[ICMP]     Postel, J., "INTERNET CONTROL MESSAGE (ICMP)
              SPECIFICATION", STD 5, RFC 792, September 1981.

   [UDP]      Postel, J., "User Datagram Protocol (UDP)", STD 6, RFC
              768, August 1980.

   [RFC 2101] Carpenter, B., Crowcroft, J. and Y. Rekhter, "IPv4 Address
              Behaviour Today", RFC 2101, February 1997.

Authors' Addresses

   Pyda Srisuresh
   Jasmine Networks, Inc.
   3061 Zanker Road, Suite B
   San Jose, CA 95134
   U.S.A.

   Phone: (408) 895-5032
   EMail: srisuresh@yahoo.com


   Kjeld Borch Egevang
   Intel Denmark ApS

   Phone: +45 44886556
   Fax:   +45 44886051
   EMail: kjeld.egevang@intel.com
   http:  //www.freeyellow.com/members/kbe























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RFC 3022                    Traditional NAT                 January 2001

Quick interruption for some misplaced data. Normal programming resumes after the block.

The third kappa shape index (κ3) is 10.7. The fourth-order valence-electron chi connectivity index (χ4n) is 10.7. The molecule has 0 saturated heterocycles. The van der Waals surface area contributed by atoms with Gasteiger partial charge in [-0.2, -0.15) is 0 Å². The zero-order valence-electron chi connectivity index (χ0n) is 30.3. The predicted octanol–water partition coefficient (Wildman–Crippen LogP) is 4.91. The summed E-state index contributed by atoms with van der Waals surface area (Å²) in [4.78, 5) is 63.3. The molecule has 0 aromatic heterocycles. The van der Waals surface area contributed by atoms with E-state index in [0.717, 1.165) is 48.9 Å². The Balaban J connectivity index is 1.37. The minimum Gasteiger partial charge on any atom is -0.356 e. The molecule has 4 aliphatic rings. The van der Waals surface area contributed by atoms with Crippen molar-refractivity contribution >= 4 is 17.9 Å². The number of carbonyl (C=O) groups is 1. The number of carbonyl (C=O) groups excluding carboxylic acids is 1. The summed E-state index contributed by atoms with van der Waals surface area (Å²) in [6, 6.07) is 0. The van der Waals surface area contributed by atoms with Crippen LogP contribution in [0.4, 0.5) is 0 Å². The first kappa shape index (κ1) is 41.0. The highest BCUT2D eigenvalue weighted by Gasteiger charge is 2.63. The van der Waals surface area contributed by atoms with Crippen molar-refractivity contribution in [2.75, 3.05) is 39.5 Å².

Full Copyright Statement

   Copyright (C) The Internet Society (2001).  All Rights Reserved.

   This document and translations of it may be copied and furnished to
   others, and derivative works that comment on or otherwise explain it
   or assist in its implementation may be prepared, copied, published
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   included on all such copies and derivative works.  However, this
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   The limited permissions granted above are perpetual and will not be
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Acknowledgement

   Funding for the RFC Editor function is currently provided by the
   Internet Society.